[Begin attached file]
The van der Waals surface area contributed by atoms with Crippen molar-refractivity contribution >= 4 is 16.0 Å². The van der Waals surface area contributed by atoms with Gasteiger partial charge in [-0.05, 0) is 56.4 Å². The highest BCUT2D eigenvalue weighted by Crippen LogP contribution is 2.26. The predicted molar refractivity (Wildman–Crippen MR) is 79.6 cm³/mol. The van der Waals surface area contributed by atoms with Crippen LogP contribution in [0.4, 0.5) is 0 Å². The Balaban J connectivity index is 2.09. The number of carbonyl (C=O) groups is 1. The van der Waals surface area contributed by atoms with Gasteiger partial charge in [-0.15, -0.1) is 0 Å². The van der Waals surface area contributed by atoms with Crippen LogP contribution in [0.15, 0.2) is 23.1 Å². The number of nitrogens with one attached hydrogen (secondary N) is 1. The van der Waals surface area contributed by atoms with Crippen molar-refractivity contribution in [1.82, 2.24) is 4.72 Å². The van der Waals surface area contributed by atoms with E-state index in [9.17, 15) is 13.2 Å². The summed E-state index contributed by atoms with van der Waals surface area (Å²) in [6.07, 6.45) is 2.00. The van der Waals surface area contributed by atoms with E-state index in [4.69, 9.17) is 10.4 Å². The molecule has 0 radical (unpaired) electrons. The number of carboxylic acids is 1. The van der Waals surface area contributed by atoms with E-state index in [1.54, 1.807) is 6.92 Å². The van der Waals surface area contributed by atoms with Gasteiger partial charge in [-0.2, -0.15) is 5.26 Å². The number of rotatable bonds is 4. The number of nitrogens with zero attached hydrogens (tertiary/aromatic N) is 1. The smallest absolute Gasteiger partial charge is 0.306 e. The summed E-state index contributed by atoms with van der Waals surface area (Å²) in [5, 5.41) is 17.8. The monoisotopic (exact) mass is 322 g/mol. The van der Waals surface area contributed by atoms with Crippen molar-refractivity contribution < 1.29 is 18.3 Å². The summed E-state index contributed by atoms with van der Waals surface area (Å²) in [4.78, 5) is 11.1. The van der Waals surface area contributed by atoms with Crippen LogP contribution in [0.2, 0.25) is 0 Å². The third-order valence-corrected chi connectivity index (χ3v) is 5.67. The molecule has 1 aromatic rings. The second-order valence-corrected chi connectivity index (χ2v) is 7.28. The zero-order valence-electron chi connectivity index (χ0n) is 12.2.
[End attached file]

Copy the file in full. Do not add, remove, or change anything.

The van der Waals surface area contributed by atoms with Crippen molar-refractivity contribution >= 4 is 16.0 Å². The van der Waals surface area contributed by atoms with Gasteiger partial charge in [-0.05, 0) is 56.4 Å². The highest BCUT2D eigenvalue weighted by Crippen LogP contribution is 2.26. The predicted molar refractivity (Wildman–Crippen MR) is 79.6 cm³/mol. The van der Waals surface area contributed by atoms with Crippen LogP contribution in [0.4, 0.5) is 0 Å². The Balaban J connectivity index is 2.09. The number of carbonyl (C=O) groups is 1. The van der Waals surface area contributed by atoms with Gasteiger partial charge in [-0.15, -0.1) is 0 Å². The van der Waals surface area contributed by atoms with Crippen LogP contribution in [0.15, 0.2) is 23.1 Å². The number of nitrogens with one attached hydrogen (secondary N) is 1. The van der Waals surface area contributed by atoms with Crippen molar-refractivity contribution in [1.82, 2.24) is 4.72 Å². The van der Waals surface area contributed by atoms with E-state index in [9.17, 15) is 13.2 Å². The summed E-state index contributed by atoms with van der Waals surface area (Å²) in [6.07, 6.45) is 2.00. The van der Waals surface area contributed by atoms with E-state index in [4.69, 9.17) is 10.4 Å². The molecule has 0 radical (unpaired) electrons. The number of carboxylic acids is 1. The van der Waals surface area contributed by atoms with E-state index in [1.54, 1.807) is 6.92 Å². The van der Waals surface area contributed by atoms with Gasteiger partial charge in [-0.2, -0.15) is 5.26 Å². The number of rotatable bonds is 4. The number of nitrogens with zero attached hydrogens (tertiary/aromatic N) is 1. The smallest absolute Gasteiger partial charge is 0.306 e. The summed E-state index contributed by atoms with van der Waals surface area (Å²) in [5, 5.41) is 17.8. The monoisotopic (exact) mass is 322 g/mol. The van der Waals surface area contributed by atoms with Crippen molar-refractivity contribution < 1.29 is 18.3 Å². The summed E-state index contributed by atoms with van der Waals surface area (Å²) in [4.78, 5) is 11.1. The van der Waals surface area contributed by atoms with Crippen LogP contribution in [0.2, 0.25) is 0 Å². The third-order valence-corrected chi connectivity index (χ3v) is 5.67. The molecule has 1 aromatic rings. The second-order valence-corrected chi connectivity index (χ2v) is 7.28. The zero-order valence-electron chi connectivity index (χ0n) is 12.2.